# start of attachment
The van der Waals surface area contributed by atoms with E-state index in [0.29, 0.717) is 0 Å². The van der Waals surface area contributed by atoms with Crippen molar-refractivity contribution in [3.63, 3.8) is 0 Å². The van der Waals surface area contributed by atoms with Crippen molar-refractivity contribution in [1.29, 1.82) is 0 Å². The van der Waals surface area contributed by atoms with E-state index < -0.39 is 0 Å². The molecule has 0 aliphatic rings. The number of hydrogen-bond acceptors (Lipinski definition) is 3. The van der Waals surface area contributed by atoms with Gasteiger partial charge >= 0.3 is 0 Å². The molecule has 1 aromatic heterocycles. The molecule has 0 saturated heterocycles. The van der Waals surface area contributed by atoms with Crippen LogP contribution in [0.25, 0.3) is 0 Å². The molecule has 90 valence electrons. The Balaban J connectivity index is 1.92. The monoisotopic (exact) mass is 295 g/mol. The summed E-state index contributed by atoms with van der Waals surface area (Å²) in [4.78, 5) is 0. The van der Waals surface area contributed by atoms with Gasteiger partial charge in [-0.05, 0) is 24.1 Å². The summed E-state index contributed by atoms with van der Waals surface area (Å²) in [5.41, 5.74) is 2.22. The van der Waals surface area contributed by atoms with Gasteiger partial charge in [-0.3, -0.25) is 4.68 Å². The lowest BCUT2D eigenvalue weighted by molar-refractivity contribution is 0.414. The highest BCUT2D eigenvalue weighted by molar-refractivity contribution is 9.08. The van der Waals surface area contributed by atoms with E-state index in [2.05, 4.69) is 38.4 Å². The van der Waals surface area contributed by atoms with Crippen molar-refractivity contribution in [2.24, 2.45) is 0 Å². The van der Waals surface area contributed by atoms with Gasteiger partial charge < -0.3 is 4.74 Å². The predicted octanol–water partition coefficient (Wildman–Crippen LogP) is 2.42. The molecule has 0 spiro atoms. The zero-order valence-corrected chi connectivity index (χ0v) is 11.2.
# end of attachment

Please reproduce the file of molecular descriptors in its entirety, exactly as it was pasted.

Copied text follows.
The van der Waals surface area contributed by atoms with E-state index in [0.29, 0.717) is 0 Å². The van der Waals surface area contributed by atoms with Crippen molar-refractivity contribution in [3.63, 3.8) is 0 Å². The van der Waals surface area contributed by atoms with Crippen molar-refractivity contribution in [1.29, 1.82) is 0 Å². The van der Waals surface area contributed by atoms with E-state index < -0.39 is 0 Å². The molecule has 0 aliphatic rings. The number of hydrogen-bond acceptors (Lipinski definition) is 3. The van der Waals surface area contributed by atoms with Gasteiger partial charge >= 0.3 is 0 Å². The molecule has 1 aromatic heterocycles. The molecule has 0 saturated heterocycles. The van der Waals surface area contributed by atoms with Crippen LogP contribution in [0.25, 0.3) is 0 Å². The molecule has 90 valence electrons. The Balaban J connectivity index is 1.92. The monoisotopic (exact) mass is 295 g/mol. The summed E-state index contributed by atoms with van der Waals surface area (Å²) in [4.78, 5) is 0. The van der Waals surface area contributed by atoms with Gasteiger partial charge in [-0.05, 0) is 24.1 Å². The summed E-state index contributed by atoms with van der Waals surface area (Å²) in [5.41, 5.74) is 2.22. The van der Waals surface area contributed by atoms with Gasteiger partial charge in [-0.3, -0.25) is 4.68 Å². The lowest BCUT2D eigenvalue weighted by molar-refractivity contribution is 0.414. The highest BCUT2D eigenvalue weighted by molar-refractivity contribution is 9.08. The van der Waals surface area contributed by atoms with E-state index in [2.05, 4.69) is 38.4 Å². The van der Waals surface area contributed by atoms with Crippen molar-refractivity contribution in [2.24, 2.45) is 0 Å². The van der Waals surface area contributed by atoms with Gasteiger partial charge < -0.3 is 4.74 Å². The predicted octanol–water partition coefficient (Wildman–Crippen LogP) is 2.42. The molecule has 0 spiro atoms. The zero-order valence-corrected chi connectivity index (χ0v) is 11.2.